The Ambiguous Reversal of Dylan Thomas's "In Country Sleep."

By Balakier, James J. | Papers on Language & Literature, Winter 1996 | Go to article overview

The Ambiguous Reversal of Dylan Thomas's "In Country Sleep."


Balakier, James J., Papers on Language & Literature


Among the relatively few father-daughter poems in the "canon," Dylan Thomas's "In Country Sleep" is striking for its frank portrayal of a caring though conflicted state of fatherhood. Other poems belonging to this diverse lyric sub-genre, such as Jonson's "On my First Daughter," Wordsworth's "Surprised by Joy," Yeats's "A Prayer for My Daughter," are essentially expressions of the poet-father's deep concern for the well-being of his living or dead daughter that have little to do with the existence of the child in her own right. Thomas's poem, an arguably Browningesque dramatic monologue of "a soul in action," addressed just after story-telling bedtime to the sleeping child, voices the playing out of a universal parental crisis, that of loving but letting go of the son or daughter so nature can take its course. Thomas's poem for his eldest son Llewelyn, "This Side of the Truth," is, on the other hand, one of his most didactic lyrics. In it the poet-father kindly tells the boy that there are two ways of "moving about your death," "good and bad." "In Country Sleep" is a far more arresting and complex treatment involving a loving father's deep, oedipally colored attachment to his daughter and his concern that she retain her natural innocence and faith in life.

The popularity of Thomas's poem since his death may be attributed in part to the wide appeal of the straight-forward situation it dramatizes - a father confronting his concerns for his sleeping daughter's welfare.(1) However, when William York Tindall told Thomas that he "thought this poem to be about how it feels to be a father, Thomas cried, but whether from vexation, beer or sentimental agreement I could not tell" (Tindall 273). In actuality, "In Country Sleep," despite the immediate sense of connection readers may feel with it, has been the subject of varied critical interpretations(2) turning on the identity of the mysterious Thief who the father fears will steal his sleeping daughter's faith in "the green good" of country existence. Thomas once told a woman that the unidentified Thief, usually assumed to be Time or Death,(3) was in reality jealousy, and that the poem was addressed to his wife Caitlin (Ferris 226), from whom he was increasingly alienated in the 1940's. Their marital problems in fact figure in several poems, including "I make this in a warring absence," "How shall my animal," and perhaps most notably "Into her Lying Down Head," in which the speaker's enemies enter his wife's "faithless sleep." Still, Thomas gave a quite different explanation at another time to a reporter in New York: "Alcohol is the thief today. But tomorrow he could be fame or success or exaggerated introspection or self-analysis. The thief is anything that robs you of your faith, or your reason for being" (Quoted in Ferris 227).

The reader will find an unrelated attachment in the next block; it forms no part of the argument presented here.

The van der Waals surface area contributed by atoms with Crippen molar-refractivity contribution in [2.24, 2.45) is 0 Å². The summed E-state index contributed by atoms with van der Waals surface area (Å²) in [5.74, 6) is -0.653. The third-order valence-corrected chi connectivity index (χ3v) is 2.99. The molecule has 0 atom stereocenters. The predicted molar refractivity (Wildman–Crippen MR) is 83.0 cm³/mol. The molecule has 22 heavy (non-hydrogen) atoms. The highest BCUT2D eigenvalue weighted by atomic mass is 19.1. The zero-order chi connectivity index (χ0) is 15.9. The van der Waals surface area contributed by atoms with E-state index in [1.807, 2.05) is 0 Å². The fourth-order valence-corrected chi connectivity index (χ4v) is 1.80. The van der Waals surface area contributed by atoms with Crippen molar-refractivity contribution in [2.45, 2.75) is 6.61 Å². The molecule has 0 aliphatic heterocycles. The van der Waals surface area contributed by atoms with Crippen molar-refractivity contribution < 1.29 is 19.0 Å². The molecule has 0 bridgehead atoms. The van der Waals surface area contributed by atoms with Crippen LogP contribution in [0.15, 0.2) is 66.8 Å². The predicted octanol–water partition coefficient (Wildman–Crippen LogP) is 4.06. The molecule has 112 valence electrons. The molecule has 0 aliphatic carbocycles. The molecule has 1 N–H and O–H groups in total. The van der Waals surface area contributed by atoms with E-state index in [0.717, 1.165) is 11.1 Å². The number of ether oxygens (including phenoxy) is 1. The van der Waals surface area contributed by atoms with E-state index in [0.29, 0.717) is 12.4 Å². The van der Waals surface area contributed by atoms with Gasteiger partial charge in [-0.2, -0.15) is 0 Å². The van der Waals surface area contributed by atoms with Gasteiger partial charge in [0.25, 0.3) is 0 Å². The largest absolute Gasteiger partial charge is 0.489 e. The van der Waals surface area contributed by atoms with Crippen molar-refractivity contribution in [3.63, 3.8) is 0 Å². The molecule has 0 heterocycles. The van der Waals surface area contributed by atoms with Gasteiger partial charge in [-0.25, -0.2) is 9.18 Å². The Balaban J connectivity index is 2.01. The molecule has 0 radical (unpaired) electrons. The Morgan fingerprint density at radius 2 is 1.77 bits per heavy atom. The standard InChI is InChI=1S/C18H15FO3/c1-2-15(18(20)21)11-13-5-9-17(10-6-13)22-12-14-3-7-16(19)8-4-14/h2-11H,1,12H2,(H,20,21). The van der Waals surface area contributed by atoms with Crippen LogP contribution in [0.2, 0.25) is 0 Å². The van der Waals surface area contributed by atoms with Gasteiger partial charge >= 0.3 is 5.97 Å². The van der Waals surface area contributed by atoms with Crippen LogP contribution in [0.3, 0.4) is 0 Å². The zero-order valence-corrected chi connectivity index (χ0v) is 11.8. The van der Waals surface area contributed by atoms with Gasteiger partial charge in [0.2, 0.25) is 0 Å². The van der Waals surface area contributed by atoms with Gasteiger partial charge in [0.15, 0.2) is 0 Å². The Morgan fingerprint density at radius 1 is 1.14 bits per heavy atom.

By the same token, all three of the figures involved in the central action of "In Country Sleep" have a Joycean resonance and reflect multiple prototypical identities. Joyce was Thomas's "most admired prose writer" from whom "he learnt wordplay" (Dylan Thomas: Letters to Vernon Watkins 14). The influence of Joyce's mythmaking, pun-filled "funferal," Finnegans Wake, which has been described as "a prodigious, multifaceted monomyth, not only the cauchemar of a Dublin citizen but the dreamlike saga of guilt-stained, evolving humanity" (Campbell and Robinson 3), is subtly evident in Thomas's poem, though his mythologizing operates on a much smaller scale. Thomas's persona is in a sense all fathers (and possibly all husbands too) and has affinities with figures ranging from Shakespeare's benign father-magician, Prospero, to the biblical or Miltonic Adam, the father of humankind, out of whose "yawning wound" God extracted the rib from which he made his helpmeet Eve. The sleeping daughter herself is an amalgamation of fairy tale heroines such as the "Haygold haired" Goldilocks, Sleeping Beauty, and Little Red Riding Hood, along with Adam's beautiful but disobedient wife, Eve. …

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